The work of a scientist is not just about experimenting in a laboratory. We also spend a lot of time attending meetings and conferences with colleagues and other researchers. There, we present the results of our experiments and explain our hypotheses. Or we write reports of our findings for publication in scientific journals. Either way, to grab people’s attention we need to wrap our ideas in compelling stories.
The use of images, cartoons and sketches is a good way to emphasize your message. It will help your audience visualize and understand complex concepts better. And the act of designing and creating a schematic will help yourself to clarify the key points of what you’re trying to say. I believe, being able to produce eye-catching illustrations is a crucial skill for every researcher, so I decided to share my favorite tools to create and process images.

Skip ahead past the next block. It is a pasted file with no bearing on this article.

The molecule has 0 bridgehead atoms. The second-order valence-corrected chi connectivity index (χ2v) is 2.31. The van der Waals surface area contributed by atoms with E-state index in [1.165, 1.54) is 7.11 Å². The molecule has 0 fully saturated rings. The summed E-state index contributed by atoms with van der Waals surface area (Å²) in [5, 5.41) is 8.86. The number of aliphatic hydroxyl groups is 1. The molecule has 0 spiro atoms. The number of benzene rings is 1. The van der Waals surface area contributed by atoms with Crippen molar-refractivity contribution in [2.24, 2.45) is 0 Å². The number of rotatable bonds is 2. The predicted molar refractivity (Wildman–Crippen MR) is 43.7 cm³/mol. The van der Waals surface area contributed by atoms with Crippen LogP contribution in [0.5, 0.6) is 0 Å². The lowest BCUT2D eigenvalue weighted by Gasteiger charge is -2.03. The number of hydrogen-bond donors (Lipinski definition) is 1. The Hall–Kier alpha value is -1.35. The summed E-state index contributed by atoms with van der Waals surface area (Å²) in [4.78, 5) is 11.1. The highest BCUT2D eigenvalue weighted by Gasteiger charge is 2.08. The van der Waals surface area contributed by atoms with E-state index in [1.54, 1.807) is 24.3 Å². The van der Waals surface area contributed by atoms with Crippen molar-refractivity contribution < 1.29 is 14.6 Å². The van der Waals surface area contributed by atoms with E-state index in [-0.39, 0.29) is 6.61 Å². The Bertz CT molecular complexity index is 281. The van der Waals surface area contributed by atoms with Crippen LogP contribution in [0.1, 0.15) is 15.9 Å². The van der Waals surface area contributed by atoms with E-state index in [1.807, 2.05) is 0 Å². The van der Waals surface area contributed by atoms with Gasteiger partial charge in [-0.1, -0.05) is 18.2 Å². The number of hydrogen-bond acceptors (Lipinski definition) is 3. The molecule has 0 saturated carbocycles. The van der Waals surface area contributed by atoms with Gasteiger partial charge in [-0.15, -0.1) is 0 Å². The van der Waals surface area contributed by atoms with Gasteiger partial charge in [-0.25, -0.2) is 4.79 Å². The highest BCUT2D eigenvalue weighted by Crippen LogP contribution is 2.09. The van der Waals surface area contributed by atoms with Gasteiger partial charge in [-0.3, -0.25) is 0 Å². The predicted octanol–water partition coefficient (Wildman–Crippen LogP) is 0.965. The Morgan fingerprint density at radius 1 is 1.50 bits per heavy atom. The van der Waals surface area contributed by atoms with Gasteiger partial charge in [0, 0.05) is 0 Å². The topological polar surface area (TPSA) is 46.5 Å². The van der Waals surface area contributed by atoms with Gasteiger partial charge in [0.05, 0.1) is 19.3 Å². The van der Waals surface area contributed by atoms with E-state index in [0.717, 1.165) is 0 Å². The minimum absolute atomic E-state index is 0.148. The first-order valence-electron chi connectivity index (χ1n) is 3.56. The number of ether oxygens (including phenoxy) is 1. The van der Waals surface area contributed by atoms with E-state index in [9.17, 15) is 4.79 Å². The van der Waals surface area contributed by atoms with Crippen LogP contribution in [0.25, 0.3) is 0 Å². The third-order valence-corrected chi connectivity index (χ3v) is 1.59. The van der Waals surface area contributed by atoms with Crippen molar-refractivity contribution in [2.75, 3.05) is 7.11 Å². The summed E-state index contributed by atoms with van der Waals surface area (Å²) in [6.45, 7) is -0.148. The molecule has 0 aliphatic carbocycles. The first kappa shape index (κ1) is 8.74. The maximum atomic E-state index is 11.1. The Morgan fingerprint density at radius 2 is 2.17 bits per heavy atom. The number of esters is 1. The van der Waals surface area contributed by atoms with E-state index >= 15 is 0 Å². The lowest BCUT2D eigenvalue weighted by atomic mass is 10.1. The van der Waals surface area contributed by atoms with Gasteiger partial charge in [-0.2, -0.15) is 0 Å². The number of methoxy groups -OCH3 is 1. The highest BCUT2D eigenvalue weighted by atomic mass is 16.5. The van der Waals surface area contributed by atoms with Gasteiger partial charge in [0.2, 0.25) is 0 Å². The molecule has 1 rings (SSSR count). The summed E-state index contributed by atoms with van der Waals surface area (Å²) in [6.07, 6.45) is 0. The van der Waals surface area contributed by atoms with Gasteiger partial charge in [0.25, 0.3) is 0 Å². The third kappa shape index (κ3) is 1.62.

Hi and welcome back to part 2 of the series “Polymers in Ophthalmology”. This time, I’ll be talking about Lenses, Prostheses and other Medical Devices. If you missed part 1, you can find my post about Viscoelastic & Drug Delivery Formulations here.
Let’s talk about polymers in ophthalmology. It’s no secret that I’m fascinated by the various applications of polymers. I have also spent the last couple of years developing polymer-based formulations for back of the eye drug delivery for my PhD. Now, I was curious to find out where else polymer materials are used in and around the eye. I started with a quick search that turned into a week of reading, because it seems, polymers and eyes go really well together. To cover all the clinical applications (that I found), I decided to split this post into several parts. Here is part 1 dealing with Viscoelastic & Drug Delivery Formulations.
Yesterday I attended a workshop titled “How to shine at an interview”, which was jointly organized by Women for Women workshop Finland, Women of Aalto and EITWomen. And while the interview tips were not really new to me, the format and exchange with the other participants inspired me greatly and led to an surprising insight. But let’s start from the beginning.